Winning a state election in Gujarat has become harder

With decreasing margins of victory, assembly elections in Gujarat are becoming a close contest.

1980
2012
1980

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Source: Election Commission of India (ECI)

Elections in Gujarat have become more competitive over the last sixty years, as indicated by a narrowing of the winners’ margins of victory, a Hindustan Times analysis of Gujarat election data shows.

The median margin of victory — that is, the difference between the votes received by the winner and the runner-up as a proportion of total valid votes polled — was 22.2% in 1962. In 1995, when the BJP first came to power in the state, the figure reduced by half to around 12.96%. In 2012, it further slipped by two percentage points to 10.72%.

The following chart shows how the winning margin percentage has shifted for each of the 182 assembly constituencies in Gujarat. Fewer candidates now win by a margin greater than 40%, and more are winning with a margin less than 20% — signifying increasing competitiveness of the state’s elections.

Fewer seats have a high margin of victory

Each block represents a constituency won by a particular party

BJP
Congress
Other
Source: Election Commission of India (ECI)

In both the 2002 and 2012 assembly elections, 50 seats were decided by a margin of less than 5% of the vote. In 1962, just 16 seats saw such a close contest.

Further, eight seats in 2012 had a winning margin of less than 1% of the final vote. Of the eight, the Congress won six; the BJP and the NCP got one each.

One such seat was Kalol in the Gandhinagar district, where the Congress's Baldevji Thakor beat the BJP's Atulbhai Patel by just 343 votes. In 2007, Patel won the Kalol seat while Thakor won from another constituency—Kadi. This year, both names will appear on the ballot for Kalol again.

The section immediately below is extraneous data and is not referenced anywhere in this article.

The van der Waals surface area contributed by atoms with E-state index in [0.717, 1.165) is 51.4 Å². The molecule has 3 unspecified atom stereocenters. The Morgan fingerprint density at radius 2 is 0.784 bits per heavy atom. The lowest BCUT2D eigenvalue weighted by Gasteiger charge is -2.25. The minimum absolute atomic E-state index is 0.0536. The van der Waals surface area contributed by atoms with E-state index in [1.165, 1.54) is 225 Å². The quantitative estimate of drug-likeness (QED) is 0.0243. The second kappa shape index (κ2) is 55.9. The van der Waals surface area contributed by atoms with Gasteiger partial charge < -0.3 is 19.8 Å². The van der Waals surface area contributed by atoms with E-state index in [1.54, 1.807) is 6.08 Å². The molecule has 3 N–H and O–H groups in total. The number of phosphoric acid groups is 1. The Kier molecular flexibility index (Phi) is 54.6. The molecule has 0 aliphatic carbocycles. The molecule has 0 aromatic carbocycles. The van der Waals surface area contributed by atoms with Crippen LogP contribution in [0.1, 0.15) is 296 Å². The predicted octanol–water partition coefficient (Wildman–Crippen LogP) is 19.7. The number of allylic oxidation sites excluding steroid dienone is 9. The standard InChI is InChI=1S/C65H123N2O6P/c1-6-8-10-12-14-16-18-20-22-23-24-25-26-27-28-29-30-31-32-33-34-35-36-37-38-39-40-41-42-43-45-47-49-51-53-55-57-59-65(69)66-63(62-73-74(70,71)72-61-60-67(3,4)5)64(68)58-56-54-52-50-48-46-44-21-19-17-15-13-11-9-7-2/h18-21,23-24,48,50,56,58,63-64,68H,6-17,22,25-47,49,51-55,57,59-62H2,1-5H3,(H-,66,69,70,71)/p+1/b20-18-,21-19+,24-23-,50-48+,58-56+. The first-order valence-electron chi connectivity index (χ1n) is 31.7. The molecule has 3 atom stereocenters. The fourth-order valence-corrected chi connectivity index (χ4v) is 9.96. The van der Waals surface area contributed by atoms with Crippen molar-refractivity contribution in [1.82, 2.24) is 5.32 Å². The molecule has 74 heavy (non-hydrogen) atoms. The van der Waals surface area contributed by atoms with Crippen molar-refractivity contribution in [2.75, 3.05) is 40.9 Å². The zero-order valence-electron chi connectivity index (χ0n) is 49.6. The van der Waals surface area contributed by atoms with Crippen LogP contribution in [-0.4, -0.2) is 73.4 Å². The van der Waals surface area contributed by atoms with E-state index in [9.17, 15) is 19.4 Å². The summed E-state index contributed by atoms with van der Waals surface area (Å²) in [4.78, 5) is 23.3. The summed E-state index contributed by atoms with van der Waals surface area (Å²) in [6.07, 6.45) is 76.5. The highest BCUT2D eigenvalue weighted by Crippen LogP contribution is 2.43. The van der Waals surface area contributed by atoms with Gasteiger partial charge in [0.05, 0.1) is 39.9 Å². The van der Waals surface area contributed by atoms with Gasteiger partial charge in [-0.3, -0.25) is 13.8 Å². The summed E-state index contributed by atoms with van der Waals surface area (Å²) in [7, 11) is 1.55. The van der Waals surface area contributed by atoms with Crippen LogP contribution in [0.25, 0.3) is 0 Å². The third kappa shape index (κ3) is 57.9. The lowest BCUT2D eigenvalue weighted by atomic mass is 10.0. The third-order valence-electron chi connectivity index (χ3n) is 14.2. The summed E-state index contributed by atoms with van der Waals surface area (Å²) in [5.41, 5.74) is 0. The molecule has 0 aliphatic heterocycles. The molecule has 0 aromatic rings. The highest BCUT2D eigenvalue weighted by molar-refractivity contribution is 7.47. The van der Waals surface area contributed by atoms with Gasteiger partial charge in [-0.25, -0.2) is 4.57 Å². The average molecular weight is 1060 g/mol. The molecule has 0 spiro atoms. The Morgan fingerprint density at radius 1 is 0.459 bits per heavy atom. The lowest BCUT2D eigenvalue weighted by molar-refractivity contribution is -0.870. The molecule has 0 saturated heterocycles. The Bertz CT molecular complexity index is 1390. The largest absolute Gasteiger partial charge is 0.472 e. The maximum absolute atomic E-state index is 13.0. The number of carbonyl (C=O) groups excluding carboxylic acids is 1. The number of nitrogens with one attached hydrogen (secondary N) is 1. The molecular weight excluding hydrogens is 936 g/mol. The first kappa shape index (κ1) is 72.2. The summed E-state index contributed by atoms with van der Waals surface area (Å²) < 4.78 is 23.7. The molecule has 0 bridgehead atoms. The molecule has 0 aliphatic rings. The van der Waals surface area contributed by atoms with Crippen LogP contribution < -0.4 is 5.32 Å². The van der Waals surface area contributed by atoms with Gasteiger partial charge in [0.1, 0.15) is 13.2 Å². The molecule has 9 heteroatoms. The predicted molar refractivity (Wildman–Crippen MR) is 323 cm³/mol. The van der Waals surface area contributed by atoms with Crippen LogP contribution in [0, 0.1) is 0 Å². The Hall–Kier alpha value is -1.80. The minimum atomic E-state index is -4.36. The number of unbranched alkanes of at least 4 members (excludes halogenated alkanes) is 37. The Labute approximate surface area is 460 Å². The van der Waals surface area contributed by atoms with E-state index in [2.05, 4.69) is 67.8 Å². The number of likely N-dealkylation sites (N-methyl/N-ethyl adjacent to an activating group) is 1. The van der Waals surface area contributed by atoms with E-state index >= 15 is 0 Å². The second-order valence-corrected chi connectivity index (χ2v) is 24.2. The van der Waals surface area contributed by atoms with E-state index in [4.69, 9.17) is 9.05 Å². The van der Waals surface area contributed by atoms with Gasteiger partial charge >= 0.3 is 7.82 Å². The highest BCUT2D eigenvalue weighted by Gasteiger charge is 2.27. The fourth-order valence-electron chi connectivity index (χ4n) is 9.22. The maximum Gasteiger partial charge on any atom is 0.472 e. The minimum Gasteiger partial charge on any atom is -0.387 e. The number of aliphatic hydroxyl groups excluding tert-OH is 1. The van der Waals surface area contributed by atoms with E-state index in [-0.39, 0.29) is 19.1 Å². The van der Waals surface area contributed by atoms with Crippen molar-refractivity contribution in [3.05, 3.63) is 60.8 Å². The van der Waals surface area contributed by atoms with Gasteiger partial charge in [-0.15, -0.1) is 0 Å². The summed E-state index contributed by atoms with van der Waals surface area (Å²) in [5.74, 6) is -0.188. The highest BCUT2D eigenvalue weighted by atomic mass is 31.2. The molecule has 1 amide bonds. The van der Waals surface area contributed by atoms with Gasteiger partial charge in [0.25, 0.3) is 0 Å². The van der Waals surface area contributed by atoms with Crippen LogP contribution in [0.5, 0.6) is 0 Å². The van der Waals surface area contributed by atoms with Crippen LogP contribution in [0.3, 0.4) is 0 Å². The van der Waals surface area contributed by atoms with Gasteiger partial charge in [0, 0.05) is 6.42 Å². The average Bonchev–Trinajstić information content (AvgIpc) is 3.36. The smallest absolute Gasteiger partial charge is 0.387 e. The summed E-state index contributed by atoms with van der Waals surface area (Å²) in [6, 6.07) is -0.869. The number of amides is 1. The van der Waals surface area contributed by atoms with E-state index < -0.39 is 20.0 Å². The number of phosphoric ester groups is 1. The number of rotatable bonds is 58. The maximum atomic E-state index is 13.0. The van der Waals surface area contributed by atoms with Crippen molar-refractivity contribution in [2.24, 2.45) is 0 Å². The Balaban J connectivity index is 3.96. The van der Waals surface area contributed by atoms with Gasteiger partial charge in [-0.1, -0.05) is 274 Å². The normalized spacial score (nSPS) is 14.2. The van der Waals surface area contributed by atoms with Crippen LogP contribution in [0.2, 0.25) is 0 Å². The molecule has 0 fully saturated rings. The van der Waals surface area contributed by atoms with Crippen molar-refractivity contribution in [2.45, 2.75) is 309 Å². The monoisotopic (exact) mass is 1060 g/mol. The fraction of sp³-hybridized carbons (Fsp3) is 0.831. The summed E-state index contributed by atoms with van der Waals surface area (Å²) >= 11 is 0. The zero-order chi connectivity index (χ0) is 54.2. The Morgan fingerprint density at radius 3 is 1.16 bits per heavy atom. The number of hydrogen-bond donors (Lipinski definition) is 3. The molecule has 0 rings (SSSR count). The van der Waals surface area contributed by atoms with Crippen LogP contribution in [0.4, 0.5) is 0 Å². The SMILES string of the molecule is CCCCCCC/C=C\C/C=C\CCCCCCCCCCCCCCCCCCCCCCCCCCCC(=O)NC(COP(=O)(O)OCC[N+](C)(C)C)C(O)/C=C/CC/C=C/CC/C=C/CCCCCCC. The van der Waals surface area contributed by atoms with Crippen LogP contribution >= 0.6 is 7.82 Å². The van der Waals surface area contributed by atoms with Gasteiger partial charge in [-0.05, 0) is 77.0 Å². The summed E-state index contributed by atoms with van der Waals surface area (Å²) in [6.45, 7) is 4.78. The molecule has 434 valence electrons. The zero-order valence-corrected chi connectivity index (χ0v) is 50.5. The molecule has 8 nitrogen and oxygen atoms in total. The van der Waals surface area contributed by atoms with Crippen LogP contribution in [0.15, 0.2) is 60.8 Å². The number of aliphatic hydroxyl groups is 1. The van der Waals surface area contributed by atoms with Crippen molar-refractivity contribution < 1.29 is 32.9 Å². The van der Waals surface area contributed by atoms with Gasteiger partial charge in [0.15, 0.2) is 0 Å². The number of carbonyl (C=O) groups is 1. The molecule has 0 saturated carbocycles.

“It was a new area for me [in 2012]. This year we expect a margin of 10,000 to 15,000 votes,” Thakor said.

Even though the number of parties contesting elections in Gujarat has been increasing—41 parties participated in 2012 as compared to 27 in 1995— effectively, the state witnesses a two-party contest. Since 2002, more than 95% of the assembly seats were won by either the BJP or the Congress.

When the BJP wins in Gujarat, it does so more decisively as compared to the Congress, data shows. In 2012, for instance, among seats where the BJP candidates came first, the median margin of victory was 13.3%. For the Congress winners, the median margin was just 6.6%, almost half that of the BJP’s winners.

BJP wins seats with a higher victory margin

Median margin of victory (in %) in Gujarat assembly elections (1990-2012)

Source: Election Commission of India (ECI), HT Analysis

Two constituencies near Ahmedabad, Ellis Bridge and Naroda, and two near Surat, Chorasi and Surat City West, have been strongholds of the BJP for the last two decades. In all elections since 1995, these four are the only seats where the margin of victory has been among the top 20 victory margins statewide.

In Ellis Bridge, for instance, the BJP’s Rakesh Shah won the last election with over 70% of the vote share and a winning margin of over 50%.

BJP consistently has high margins in urban constituencies

As for the Chorasi seat, the BJP’s Narottambhai Patel won four times in a row from 1995 to 2007. In 2012, Rajabhai Patel, also of the BJP, contested from the seat and won. In 2015, he died, and the bye-poll held in 2016 was won by his daughter Zankhana Patel with a margin of 29%.

All are areas where the BJP performs well across elections, whether it is the Lok Sabha or Municipal council, says Mahasweta Jani, researcher at Centre for the Study of Developing Societies (CSDS).

“These are seats in the Hindu heartland,” Jani said. These seats represent the “typical upper-caste Baniya areas” — comprising of the urban business class BJP supporters, she added.

In the Dehgam constituency, the fight has consistently been tough since 1995. The BJP won the seat in 1995 and 1998, but since then, the Congress took over. The last election from this seat was won by the Congress’s Kaminiben Rathore with a margin of just 1.8%.

Since Dehgam is a rural constituency, a close contest is not surprising, according to Jani. In rural areas of Gujarat, caste becomes really important. In the case of Dehgam, it is the Koli population that defines the vote.

Note: Constituency boundaries were redrawn in 2008, because of which 2012 elections were conducted under different boundaries.